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Electrostrong Force First

  1. Jul 18, 2008 #1
    I was wondering why physicists already bother on searching for a grand unified theory if they haven't even unified the electroweak with the strong force (electrostrong) yet. Shouldn't we take things one step at a time? I don't like the idea that we are jumping this "gap" in search for one that unifies all the four forces already. So, aren't we assuming too much by making this jump?
     
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  3. Jul 19, 2008 #2

    Vanadium 50

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    Quantumkiko-

    "You guys are doing it all wrong" is a claim that many people would find disrespectful and arrogant. If you have a PhD in physics, you're free to pursue any line of research you feel might be fruitful. If you don't have one, you might consider the possibility, remote as it might be, that you don't know more about theoretical physics than the entire rest of the community and that maybe, just maybe, those who spent years studying the field might, just might, know what they are doing.

    Second, your premise is completely untrue. There have been many, many attempts at unifications that do not involve gravity. This goes back at least 34 years - there was a paper by Pati and Salam entitled "Lepton Number as the Fourth Color" which tries to do exactly this. This is an extraordinarily famous paper - with 2790 citations, it is the 34th most cited paper in all of HEP, and the single most cited BSM phenomenological model. The arrogance of your claim is only overshadowed by its ignorance.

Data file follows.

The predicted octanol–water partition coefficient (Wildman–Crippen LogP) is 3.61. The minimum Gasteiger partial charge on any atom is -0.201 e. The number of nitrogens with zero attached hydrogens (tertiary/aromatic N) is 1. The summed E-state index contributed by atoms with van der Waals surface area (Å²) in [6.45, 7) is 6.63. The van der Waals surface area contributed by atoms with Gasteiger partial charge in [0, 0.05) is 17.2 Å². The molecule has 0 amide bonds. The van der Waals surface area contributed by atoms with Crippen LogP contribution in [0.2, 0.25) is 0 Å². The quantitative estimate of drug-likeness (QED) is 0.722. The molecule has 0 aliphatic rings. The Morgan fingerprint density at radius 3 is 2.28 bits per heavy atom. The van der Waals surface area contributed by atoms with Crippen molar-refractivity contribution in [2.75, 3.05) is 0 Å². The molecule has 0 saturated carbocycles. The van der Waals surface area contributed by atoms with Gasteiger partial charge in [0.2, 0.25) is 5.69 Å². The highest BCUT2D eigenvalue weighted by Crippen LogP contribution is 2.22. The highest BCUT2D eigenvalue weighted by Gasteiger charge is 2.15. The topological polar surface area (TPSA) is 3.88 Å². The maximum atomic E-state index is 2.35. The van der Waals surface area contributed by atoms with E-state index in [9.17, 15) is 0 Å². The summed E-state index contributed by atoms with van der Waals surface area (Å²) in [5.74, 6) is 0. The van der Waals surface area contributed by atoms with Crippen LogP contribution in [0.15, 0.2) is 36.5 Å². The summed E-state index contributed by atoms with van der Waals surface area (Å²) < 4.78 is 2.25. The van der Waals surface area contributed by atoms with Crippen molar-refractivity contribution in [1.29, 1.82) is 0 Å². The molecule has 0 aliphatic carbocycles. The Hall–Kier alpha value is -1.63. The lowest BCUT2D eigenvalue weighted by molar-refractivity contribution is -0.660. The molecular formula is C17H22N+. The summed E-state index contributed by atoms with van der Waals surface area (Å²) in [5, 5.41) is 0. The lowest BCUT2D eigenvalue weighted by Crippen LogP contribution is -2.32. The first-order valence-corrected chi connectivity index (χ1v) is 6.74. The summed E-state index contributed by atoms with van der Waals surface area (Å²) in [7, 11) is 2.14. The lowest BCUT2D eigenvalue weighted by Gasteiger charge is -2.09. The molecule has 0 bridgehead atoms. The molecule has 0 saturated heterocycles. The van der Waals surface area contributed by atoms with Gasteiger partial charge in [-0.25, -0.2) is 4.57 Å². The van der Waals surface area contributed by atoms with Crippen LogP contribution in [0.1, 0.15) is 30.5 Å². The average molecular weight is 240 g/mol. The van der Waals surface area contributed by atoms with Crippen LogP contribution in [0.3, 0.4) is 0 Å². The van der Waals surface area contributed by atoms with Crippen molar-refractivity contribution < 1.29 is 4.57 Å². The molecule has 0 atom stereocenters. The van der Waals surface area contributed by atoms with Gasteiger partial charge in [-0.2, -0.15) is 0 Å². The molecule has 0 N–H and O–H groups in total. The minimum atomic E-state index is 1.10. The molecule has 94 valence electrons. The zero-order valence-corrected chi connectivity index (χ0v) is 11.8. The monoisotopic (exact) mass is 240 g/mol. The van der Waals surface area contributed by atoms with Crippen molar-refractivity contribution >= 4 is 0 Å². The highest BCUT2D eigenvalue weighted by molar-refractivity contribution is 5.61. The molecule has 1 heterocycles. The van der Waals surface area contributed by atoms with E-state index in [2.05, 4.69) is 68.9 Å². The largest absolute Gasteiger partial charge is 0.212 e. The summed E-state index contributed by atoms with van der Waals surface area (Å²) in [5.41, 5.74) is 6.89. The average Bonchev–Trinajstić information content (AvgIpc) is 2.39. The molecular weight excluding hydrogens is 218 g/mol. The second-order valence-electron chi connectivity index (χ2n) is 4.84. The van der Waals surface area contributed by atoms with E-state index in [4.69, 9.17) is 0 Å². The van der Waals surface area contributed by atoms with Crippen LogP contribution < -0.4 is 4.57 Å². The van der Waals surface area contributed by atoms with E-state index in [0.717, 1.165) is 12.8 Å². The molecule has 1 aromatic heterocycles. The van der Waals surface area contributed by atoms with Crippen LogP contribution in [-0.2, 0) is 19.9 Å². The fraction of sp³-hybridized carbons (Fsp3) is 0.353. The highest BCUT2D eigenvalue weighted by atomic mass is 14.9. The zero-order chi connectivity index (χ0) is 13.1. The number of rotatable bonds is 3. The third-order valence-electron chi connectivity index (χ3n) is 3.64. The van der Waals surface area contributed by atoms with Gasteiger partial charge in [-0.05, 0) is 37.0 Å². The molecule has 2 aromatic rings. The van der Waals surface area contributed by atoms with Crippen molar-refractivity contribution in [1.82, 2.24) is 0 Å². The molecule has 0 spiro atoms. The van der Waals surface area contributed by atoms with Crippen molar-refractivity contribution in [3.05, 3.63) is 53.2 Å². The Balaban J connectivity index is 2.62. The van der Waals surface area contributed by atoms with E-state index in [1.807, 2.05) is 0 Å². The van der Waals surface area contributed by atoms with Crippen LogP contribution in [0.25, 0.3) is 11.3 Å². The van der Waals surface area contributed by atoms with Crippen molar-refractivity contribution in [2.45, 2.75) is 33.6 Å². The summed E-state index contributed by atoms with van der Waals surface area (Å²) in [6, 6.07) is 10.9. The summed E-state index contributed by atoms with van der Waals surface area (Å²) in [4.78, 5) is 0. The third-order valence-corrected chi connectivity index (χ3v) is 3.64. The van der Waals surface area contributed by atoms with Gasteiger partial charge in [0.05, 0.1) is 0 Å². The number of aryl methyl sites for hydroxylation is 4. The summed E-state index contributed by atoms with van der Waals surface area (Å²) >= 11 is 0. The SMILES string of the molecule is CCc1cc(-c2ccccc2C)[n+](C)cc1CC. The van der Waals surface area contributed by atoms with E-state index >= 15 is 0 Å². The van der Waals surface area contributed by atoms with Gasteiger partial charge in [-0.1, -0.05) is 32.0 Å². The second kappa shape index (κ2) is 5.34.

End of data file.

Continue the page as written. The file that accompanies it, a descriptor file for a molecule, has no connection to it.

4. Jul 20, 2008 #3
    I was surprised for you to say that my claim was "arrogant" and that my question denoted a "you guys are doing it all wrong" kind of tone, and further added that I many people would find my Question disrespectful. That was too much of an assumption over there. I just posed an honest question that needed an answer, not anything more than that.

    I simply needed an answer to my question and I found it unpleasant to be criticized at any underlying tone or motive that you might have produced from my inquiry. Sorry but I didn't quite get the answer to my question. I was simply asking why and was just expecting an answer that might have come from a knowledgeable person that is as excited and fascinated in sharing what he/she knows to someone who is interested in knowing more about the subject.

    There is nothing rude/disrespectful about someone asking a question because he doesn't know much about the subject. In the first place, this is how we pose questions, we don't know enough and we want to know more, even if the answer has already been existing for years. I may be wrong and you may be right, but with respect, you can put me closer and more fascinated with the truth, instead of putting down my interest in it.
     
  5. Jul 20, 2008 #4

    Haelfix

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    Grand unified theories are defined as the unification of the strong force and the electroweak force (which is part of the standard model). It is expected to occur for a number of theoretical reasons.